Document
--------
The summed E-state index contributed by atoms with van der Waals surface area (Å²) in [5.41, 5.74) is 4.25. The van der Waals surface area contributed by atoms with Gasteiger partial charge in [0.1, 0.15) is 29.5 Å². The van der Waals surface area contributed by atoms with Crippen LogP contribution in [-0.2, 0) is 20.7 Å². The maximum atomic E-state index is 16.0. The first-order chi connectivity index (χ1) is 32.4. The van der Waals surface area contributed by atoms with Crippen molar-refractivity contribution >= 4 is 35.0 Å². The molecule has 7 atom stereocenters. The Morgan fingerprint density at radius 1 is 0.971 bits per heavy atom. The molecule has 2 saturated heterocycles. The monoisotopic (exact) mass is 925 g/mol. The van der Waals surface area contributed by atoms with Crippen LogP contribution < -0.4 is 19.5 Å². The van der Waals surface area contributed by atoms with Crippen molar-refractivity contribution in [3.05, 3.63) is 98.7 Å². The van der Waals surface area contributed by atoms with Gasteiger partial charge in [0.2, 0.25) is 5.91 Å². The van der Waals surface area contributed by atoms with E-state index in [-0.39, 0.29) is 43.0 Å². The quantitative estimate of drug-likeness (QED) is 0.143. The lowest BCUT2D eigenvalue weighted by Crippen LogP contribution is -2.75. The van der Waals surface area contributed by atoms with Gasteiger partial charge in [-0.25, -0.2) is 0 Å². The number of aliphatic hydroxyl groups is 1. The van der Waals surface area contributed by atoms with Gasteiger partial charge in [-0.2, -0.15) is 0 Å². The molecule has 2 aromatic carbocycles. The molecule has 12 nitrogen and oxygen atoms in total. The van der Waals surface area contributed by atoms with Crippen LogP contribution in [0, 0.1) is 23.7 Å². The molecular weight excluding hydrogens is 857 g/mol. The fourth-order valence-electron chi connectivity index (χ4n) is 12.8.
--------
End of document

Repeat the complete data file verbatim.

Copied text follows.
The summed E-state index contributed by atoms with van der Waals surface area (Å²) in [5.41, 5.74) is 4.25. The van der Waals surface area contributed by atoms with Gasteiger partial charge in [0.1, 0.15) is 29.5 Å². The van der Waals surface area contributed by atoms with Crippen LogP contribution in [-0.2, 0) is 20.7 Å². The maximum atomic E-state index is 16.0. The first-order chi connectivity index (χ1) is 32.4. The van der Waals surface area contributed by atoms with Crippen molar-refractivity contribution >= 4 is 35.0 Å². The molecule has 7 atom stereocenters. The Morgan fingerprint density at radius 1 is 0.971 bits per heavy atom. The molecule has 2 saturated heterocycles. The monoisotopic (exact) mass is 925 g/mol. The van der Waals surface area contributed by atoms with Crippen LogP contribution < -0.4 is 19.5 Å². The van der Waals surface area contributed by atoms with Crippen molar-refractivity contribution in [3.05, 3.63) is 98.7 Å². The van der Waals surface area contributed by atoms with Gasteiger partial charge in [0.2, 0.25) is 5.91 Å². The van der Waals surface area contributed by atoms with E-state index in [-0.39, 0.29) is 43.0 Å². The quantitative estimate of drug-likeness (QED) is 0.143. The lowest BCUT2D eigenvalue weighted by Crippen LogP contribution is -2.75. The van der Waals surface area contributed by atoms with Gasteiger partial charge in [-0.25, -0.2) is 0 Å². The number of aliphatic hydroxyl groups is 1. The van der Waals surface area contributed by atoms with Gasteiger partial charge in [-0.2, -0.15) is 0 Å². The molecule has 2 aromatic carbocycles. The molecule has 12 nitrogen and oxygen atoms in total. The van der Waals surface area contributed by atoms with Crippen LogP contribution in [0, 0.1) is 23.7 Å². The molecular weight excluding hydrogens is 857 g/mol. The fourth-order valence-electron chi connectivity index (χ4n) is 12.8.